Starting a Port: NoGC

We always start a port with NoGC. It is the simplest possible plan: it simply allocates memory and never collects. Although this appears trivial, depending on the complexity of the runtime and how well factored (or not) its internal GC interfaces are, just getting this working may be a major undertaking. In the case of V8, the refactoring within V8 required to get a simple NoGC plan working was substantial, touching over 100 files. So it’s a good idea not to underestimate the difficulty of a NoGC port!

At a high level, in order to implement NoGC, we need to handle MMTk initialization, mutator initialization, and memory allocation.

If you're ever stuck at any point, feel free to send a message in the #Porting channel of our Zulip!

Set up

You want to set up the binding repository/directory structure before starting the port. For the sake of the tutorial guide we assume you have a directory structure similar to the one below. Note that such a directory structure is not a requirement1 but a recommendation. We assume you are using some form of version control system (such as git or mercurial) in this guide.


In fact some bindings may not be able to have such a directory structure due to the build tools used by the runtime.

  • mmtk-X/mmtk: The MMTk side of the binding. This includes the implementation of the VMBinding trait, and any necessary Rust code to integrate MMTk with the VM code (e.g. exposing MMTk functions to native, allowing up-calls from the MMTk binding to the runtime, etc). To start with, you can copy the DummyVM code and start from there. DummyVM provides all the Rust boilerplates that you need to implement in the binding side. You can also take a look at one of our officially maintained language bindings as an example: OpenJDK, JikesRVM, V8, Julia, V8.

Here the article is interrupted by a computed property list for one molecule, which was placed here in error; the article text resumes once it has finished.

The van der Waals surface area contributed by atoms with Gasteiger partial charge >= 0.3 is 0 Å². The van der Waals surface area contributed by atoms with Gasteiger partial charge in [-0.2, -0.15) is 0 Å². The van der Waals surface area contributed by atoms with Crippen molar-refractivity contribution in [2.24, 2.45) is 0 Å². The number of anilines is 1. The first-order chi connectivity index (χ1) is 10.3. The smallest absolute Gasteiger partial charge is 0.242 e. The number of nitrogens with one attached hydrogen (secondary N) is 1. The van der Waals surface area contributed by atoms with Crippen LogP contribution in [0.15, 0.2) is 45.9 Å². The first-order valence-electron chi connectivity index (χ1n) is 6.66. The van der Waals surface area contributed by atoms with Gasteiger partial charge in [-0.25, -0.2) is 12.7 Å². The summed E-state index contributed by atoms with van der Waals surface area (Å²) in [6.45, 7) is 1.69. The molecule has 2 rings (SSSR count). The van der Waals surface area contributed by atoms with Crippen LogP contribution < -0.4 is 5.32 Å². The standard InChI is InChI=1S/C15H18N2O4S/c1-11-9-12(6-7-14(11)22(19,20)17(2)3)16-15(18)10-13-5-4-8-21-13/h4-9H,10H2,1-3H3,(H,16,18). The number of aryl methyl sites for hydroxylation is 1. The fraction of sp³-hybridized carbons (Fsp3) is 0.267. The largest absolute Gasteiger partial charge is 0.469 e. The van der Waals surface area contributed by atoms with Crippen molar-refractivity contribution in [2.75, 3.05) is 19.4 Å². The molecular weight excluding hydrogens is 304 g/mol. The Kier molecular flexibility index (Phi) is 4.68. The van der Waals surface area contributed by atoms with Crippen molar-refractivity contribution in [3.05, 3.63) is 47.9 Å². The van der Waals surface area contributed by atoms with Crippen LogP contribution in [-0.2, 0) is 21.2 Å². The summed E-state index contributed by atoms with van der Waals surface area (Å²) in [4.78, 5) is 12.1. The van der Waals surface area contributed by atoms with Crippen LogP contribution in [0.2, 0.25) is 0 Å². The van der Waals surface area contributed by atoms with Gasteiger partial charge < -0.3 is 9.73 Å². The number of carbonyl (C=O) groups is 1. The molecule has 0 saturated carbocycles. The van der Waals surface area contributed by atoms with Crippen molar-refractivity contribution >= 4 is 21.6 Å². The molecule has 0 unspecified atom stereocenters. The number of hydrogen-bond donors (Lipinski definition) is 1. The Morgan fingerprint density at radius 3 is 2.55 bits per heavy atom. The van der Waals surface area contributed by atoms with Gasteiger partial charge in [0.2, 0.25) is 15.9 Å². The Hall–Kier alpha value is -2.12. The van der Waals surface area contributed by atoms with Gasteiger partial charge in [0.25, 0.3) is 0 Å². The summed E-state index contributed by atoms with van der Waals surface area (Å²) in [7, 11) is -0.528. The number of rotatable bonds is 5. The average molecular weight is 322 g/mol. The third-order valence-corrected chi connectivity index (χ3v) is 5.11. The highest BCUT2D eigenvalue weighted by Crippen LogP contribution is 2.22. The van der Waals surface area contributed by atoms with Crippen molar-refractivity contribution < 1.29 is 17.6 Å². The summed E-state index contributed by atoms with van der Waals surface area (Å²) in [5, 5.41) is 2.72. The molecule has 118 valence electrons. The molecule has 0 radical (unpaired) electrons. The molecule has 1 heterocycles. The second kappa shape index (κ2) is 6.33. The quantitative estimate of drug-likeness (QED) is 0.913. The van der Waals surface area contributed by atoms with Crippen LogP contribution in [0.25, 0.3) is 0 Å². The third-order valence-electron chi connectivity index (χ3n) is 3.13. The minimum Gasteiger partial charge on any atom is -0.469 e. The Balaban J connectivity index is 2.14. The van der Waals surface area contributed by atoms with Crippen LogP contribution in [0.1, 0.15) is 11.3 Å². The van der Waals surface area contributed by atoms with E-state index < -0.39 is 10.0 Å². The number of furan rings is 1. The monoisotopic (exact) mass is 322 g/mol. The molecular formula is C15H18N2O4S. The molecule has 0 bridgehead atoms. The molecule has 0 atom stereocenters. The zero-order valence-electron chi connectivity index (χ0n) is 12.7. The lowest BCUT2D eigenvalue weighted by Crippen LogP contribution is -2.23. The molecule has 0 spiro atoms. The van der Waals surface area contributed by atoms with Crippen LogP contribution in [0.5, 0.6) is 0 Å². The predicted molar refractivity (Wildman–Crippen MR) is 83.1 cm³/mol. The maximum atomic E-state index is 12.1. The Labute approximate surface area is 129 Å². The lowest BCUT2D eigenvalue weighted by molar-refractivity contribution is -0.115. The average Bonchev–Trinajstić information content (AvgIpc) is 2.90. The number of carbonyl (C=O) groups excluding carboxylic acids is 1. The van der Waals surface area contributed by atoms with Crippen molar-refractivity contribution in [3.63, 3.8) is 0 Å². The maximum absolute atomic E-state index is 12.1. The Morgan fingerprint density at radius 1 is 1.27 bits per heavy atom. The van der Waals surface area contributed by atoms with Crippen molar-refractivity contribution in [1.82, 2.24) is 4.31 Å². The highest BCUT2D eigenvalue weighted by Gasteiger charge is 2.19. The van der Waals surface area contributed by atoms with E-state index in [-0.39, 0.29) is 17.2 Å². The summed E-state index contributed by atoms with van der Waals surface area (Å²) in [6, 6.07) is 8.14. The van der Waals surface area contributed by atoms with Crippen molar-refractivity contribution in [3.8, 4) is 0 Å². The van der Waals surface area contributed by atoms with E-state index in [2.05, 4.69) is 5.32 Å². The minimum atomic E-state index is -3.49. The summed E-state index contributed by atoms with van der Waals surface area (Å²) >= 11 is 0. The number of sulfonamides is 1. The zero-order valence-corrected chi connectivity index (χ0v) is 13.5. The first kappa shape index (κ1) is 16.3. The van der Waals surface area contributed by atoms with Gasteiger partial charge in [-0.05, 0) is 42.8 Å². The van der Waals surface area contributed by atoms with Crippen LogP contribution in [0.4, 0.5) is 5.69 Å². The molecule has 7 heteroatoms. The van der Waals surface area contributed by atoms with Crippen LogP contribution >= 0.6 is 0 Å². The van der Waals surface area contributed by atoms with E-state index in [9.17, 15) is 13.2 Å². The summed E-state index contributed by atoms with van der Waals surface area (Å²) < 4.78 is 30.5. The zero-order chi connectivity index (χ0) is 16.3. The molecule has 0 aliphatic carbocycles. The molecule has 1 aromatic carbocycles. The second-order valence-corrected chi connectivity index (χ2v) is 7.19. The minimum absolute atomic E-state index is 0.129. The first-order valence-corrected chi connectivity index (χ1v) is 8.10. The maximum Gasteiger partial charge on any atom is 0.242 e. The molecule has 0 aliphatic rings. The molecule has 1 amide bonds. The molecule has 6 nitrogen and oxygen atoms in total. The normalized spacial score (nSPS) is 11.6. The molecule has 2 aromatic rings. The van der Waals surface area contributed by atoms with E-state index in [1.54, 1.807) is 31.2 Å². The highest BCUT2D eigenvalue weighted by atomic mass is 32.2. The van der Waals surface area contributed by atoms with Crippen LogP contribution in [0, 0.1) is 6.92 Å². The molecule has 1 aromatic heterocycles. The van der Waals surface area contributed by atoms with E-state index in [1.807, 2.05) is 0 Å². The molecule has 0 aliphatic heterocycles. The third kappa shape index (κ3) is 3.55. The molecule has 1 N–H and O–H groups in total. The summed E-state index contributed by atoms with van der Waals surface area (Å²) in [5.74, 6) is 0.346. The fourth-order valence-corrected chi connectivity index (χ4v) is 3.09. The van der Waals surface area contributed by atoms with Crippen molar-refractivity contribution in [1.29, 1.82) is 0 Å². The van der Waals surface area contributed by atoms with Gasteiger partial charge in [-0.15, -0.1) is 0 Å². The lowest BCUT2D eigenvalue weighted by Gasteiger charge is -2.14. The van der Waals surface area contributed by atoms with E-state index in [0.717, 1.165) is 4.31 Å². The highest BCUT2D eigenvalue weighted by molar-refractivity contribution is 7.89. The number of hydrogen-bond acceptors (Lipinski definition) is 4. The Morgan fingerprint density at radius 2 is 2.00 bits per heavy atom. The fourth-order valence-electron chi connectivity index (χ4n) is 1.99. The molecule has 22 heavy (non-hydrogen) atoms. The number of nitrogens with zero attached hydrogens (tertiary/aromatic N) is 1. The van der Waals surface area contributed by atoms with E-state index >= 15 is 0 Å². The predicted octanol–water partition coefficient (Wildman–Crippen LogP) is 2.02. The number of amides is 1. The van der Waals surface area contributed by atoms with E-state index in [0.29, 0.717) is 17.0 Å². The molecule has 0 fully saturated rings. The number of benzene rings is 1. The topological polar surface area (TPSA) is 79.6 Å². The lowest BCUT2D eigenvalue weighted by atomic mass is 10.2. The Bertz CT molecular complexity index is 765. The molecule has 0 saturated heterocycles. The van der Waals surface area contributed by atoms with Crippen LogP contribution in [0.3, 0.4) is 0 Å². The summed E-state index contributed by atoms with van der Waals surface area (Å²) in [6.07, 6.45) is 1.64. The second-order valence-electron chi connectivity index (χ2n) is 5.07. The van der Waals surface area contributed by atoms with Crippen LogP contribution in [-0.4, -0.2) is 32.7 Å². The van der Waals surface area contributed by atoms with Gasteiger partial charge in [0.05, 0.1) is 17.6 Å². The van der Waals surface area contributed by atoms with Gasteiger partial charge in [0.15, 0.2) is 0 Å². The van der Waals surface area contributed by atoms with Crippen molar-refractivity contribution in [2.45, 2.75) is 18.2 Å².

• mmtk-X/X: Runtime-specific code for integrating with MMTk. This should act as a bridge between the generic GC interface offered by the runtime and the MMTk side of the binding. This is implemented in the runtime's implementation language. Often this will be one of C or C++.
  • You can place your runtime repository at any path. For the sake of this guide, we assume you will place the runtime repo as a sibling of the binding repo. You can also clone mmtk-core to a local path. Using a local repo of mmtk-core can be beneficial to your development in case you need to make certain changes to the core (though this is unlikely).

Your working directory may look like this (assuming your runtime is named as X):

Your working directory/
├─ mmtk-X/
│  ├─ X/
│  └─ mmtk/
├─ X/
└─ mmtk-core/ (optional)

You may also find it helpful to take inspiration from the OpenJDK binding, particularly for a more complete example of the relevant Cargo.toml files.

For this guide, we will assume your runtime is implemented in C or C++ as they are the most common implementation languages. However note that your runtime does not need to be implemented in C/C++ to work with MMTk.